You can make BBQ pork butt on a kettle grill or a gas grill. Photo by Rick Browne

Ask Chef Mike: Making Real BBQ Without A Fancy Rig

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Q: Hi Chef! I love your articles on the Burn! blog but I don’t have any fancy offset or vertical smoker. Can I make real barbecue without one of those?   —Dwayne

A: Hi Dwayne…you sure can! Kettle grills (such as the Weber) and even gas grills (such as the Char-Broil Heatwave) can be used for great barbecue. I use both of them often.

You can make BBQ pork butt on a kettle grill or a gas grill. Photo by Rick Browne

One of the true barbecue “secrets” is developing a heavy smoke and cooking meat at a low temperature, allowing it to tenderize. One method is to use a water or dry smoker but for those without a true smoker, a kettle grill or even a gas-fired grill can be used.

Plan on the following cooking times for smoke-cooking: briskets and pork butts, 1 1/2 to 2 hours per pound; spare ribs, about four to five hours; and poultry, about one hour per pound. Meats should be at room temperature before beginning the barbecue.

Smoking In A Kettle Grill

Smoking is easy to do in a kettle-style grill. The process involves using indirect heat and adding wood chips to banked coals.

At least an hour before you plan to start cooking, place wood chips or chunks in water or wine to soak. Estimate two chunks of wood or a good handful of wood chips for each hour of smoke-cooking time. If you have any soaked wood left over, it can be dried and used another time.

The lowly kettle grill can be used to make great BBQ.

Build the fire about 40 minutes before you plan to start cooking. Remove the cooking grate from the covered grill and build a pile of about 25 to 30 charcoal briquettes on one side of the fire grate; light them and let them burn down to a hot glow, covered with gray ash. Leave only one of the bottom air vents open, directly under the charcoal. Place an aluminum loaf pan filled two-thirds full of water, wine, or cider across from the charcoal. Toss in a few chopped onions, chopped heads of garlic, and a couple of chopped carrots.

Spread the hot coals with a pair of long-handled tongs to make a bed for the wood chips or chunks; place a good handful of chips or two chunks of wood directly on the hot coals. Replace the cooking grate on the grill and place the meat over the drip pan, on the opposite side of the grill from the fire source. Cover the grill, with the top vents fully open and directly over the meat.

Maintain a temperature of about 200 degrees F. to 225 degrees F. If the temperature rises above 225 degrees F., shut the bottom dampers to almost closed, monitor the heat, and open that vent again as the temperature drops.

When smoke-cooking food that takes more than an hour, you will need to add more charcoal to the fire to maintain heat. About 30 to 40 minutes after you have started cooking, start a supplemental bed of charcoal burning in a small grill or charcoal chimney. This will ensure a steady supply of hot coals. For a very long smoke-cooking period (six to eight hours), add eight additional briquettes every 45 minutes or so.

Throughout the smoke-cooking process, watch for smoke escaping from the top vents. When it slows down or stops, add more wood to the fire. When adding extra wood or charcoal to the fire, work quickly with long-handled tongs: each time you take the lid off the grill, it will add 10 to 15 minutes of extra cooking time.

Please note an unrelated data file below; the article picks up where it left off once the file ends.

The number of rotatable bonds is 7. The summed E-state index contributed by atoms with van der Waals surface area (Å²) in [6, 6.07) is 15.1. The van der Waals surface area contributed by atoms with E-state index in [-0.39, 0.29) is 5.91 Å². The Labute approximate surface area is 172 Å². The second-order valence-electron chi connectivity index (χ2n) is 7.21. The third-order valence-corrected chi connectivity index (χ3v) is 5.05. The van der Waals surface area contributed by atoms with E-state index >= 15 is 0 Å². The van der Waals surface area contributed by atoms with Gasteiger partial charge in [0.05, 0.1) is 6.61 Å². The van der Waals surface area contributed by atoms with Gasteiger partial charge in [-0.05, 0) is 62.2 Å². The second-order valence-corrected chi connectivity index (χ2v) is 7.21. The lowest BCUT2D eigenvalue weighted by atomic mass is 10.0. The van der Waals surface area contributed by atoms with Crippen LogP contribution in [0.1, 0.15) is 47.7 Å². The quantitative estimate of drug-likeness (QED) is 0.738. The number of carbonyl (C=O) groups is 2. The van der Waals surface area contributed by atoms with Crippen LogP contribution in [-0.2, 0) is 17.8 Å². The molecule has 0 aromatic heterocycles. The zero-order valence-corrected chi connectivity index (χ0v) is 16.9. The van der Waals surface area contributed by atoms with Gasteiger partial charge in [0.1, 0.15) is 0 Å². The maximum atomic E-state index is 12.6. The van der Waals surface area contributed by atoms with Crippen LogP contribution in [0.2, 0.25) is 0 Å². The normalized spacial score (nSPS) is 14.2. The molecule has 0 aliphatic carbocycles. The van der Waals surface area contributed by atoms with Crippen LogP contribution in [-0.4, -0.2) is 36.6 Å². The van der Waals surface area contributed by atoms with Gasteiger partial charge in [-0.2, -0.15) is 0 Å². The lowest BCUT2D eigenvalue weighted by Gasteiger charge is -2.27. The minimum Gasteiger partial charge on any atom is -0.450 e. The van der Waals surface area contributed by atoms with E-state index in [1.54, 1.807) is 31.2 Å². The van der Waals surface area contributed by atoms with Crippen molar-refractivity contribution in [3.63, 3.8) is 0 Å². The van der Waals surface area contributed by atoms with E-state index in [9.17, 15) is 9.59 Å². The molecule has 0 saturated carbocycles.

Smoking In A Gas-Fired Grill

A gas-fired grill can be used to create barbecue; it’s somewhat less work but, is also less effective

With the right technique, you can even smoke meat in a gas-fired grill.

for smoking than a charcoal grill,

Pre-heat the grill on high for 15 minutes, using only one burner of the grill (assuming you have a two- or three-burner grill). Take a large handful of drained wood chips and securely package them in heavy-duty aluminum foil. Poke several holes in the foil to allow smoke to escape. Remove the grill grate from the pre-heated side of the grill and place the wood chip package atop the lava rocks or grill plate but not directly on the gas burner.

On the unheated side—where the meat is to go—place an aluminum loaf pan filled two-thirds full of water, wine, cider, vinegar or any combination thereof below the grill grate. Toss a few chopped onions, chopped heads of garlic, and a couple of chopped carrots into the pan.

Close the lid and lower the gas control to its lowest setting. Once smoke begins to generate, place the seasoned meat over the drip pan and cook until the desired internal temperature is reached. Replace the wood chip packet with new packet of drained chips every hour or so.

ASK CHEF MIKE YOUR OWN QUESTION ABOUT GRILLING, CHILES, GADGETS, OR OTHER FOOD AND COOKING TOPICS. SEND HIM A MESSAGE HERE.

Mike Stines is a professional chef and the Grilling and Gadgets Editor for the Burn! Blog. Mike holds a “Doctorate of Barbeque Philosophy” (Ph.B) degree from the Kansas City Barbeque society. His book—Mastering Barbecue (Ten Speed Press, 2005)—has been called the “go-to” book for BBQ knowledge.

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Grilling & BBQ Editor | Mike holds a “Doctorate of Barbeque Philosophy” (Ph.B.) degree from the Kansas City Barbeque Society. His book Mastering Barbecue has been called the “go-to” book for BBQ knowledge.

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